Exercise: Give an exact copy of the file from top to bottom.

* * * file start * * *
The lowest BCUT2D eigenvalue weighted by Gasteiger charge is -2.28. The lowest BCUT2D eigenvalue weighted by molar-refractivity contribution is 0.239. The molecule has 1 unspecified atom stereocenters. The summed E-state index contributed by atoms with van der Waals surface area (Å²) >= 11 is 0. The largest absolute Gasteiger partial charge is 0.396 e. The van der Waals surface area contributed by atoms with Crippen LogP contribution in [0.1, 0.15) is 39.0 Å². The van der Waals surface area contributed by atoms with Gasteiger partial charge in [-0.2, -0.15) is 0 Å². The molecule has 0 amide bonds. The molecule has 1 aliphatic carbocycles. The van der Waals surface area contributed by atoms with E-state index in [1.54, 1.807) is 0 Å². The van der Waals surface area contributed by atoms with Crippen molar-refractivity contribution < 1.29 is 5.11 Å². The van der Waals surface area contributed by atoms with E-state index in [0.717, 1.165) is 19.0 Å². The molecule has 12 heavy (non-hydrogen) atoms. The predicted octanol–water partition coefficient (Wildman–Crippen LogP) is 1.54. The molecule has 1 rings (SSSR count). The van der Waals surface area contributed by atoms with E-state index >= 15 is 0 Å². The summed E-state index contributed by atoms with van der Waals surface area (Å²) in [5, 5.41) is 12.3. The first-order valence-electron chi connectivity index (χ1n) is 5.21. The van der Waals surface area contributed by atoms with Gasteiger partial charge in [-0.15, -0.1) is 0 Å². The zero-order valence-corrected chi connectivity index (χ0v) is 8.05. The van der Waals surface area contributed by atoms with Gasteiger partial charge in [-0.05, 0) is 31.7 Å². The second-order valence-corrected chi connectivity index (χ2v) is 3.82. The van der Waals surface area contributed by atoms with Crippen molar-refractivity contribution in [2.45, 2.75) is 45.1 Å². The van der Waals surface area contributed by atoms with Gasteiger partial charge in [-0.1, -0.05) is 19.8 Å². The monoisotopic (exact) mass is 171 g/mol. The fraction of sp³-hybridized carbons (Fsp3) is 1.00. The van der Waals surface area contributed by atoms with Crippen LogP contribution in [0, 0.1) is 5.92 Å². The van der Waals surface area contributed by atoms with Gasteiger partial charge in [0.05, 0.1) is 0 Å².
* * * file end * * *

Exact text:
The lowest BCUT2D eigenvalue weighted by Gasteiger charge is -2.28. The lowest BCUT2D eigenvalue weighted by molar-refractivity contribution is 0.239. The molecule has 1 unspecified atom stereocenters. The summed E-state index contributed by atoms with van der Waals surface area (Å²) >= 11 is 0. The largest absolute Gasteiger partial charge is 0.396 e. The van der Waals surface area contributed by atoms with Crippen LogP contribution in [0.1, 0.15) is 39.0 Å². The van der Waals surface area contributed by atoms with Gasteiger partial charge in [-0.2, -0.15) is 0 Å². The molecule has 0 amide bonds. The molecule has 1 aliphatic carbocycles. The van der Waals surface area contributed by atoms with E-state index in [1.54, 1.807) is 0 Å². The van der Waals surface area contributed by atoms with Crippen molar-refractivity contribution < 1.29 is 5.11 Å². The van der Waals surface area contributed by atoms with E-state index in [0.717, 1.165) is 19.0 Å². The molecule has 12 heavy (non-hydrogen) atoms. The predicted octanol–water partition coefficient (Wildman–Crippen LogP) is 1.54. The molecule has 1 rings (SSSR count). The van der Waals surface area contributed by atoms with E-state index >= 15 is 0 Å². The summed E-state index contributed by atoms with van der Waals surface area (Å²) in [5, 5.41) is 12.3. The first-order valence-electron chi connectivity index (χ1n) is 5.21. The van der Waals surface area contributed by atoms with Gasteiger partial charge in [-0.15, -0.1) is 0 Å². The zero-order valence-corrected chi connectivity index (χ0v) is 8.05. The van der Waals surface area contributed by atoms with Gasteiger partial charge in [-0.05, 0) is 31.7 Å². The second-order valence-corrected chi connectivity index (χ2v) is 3.82. The van der Waals surface area contributed by atoms with Crippen molar-refractivity contribution in [2.45, 2.75) is 45.1 Å². The van der Waals surface area contributed by atoms with Gasteiger partial charge in [-0.1, -0.05) is 19.8 Å². The monoisotopic (exact) mass is 171 g/mol. The fraction of sp³-hybridized carbons (Fsp3) is 1.00. The van der Waals surface area contributed by atoms with Crippen LogP contribution in [0, 0.1) is 5.92 Å². The van der Waals surface area contributed by atoms with Gasteiger partial charge in [0.05, 0.1) is 0 Å².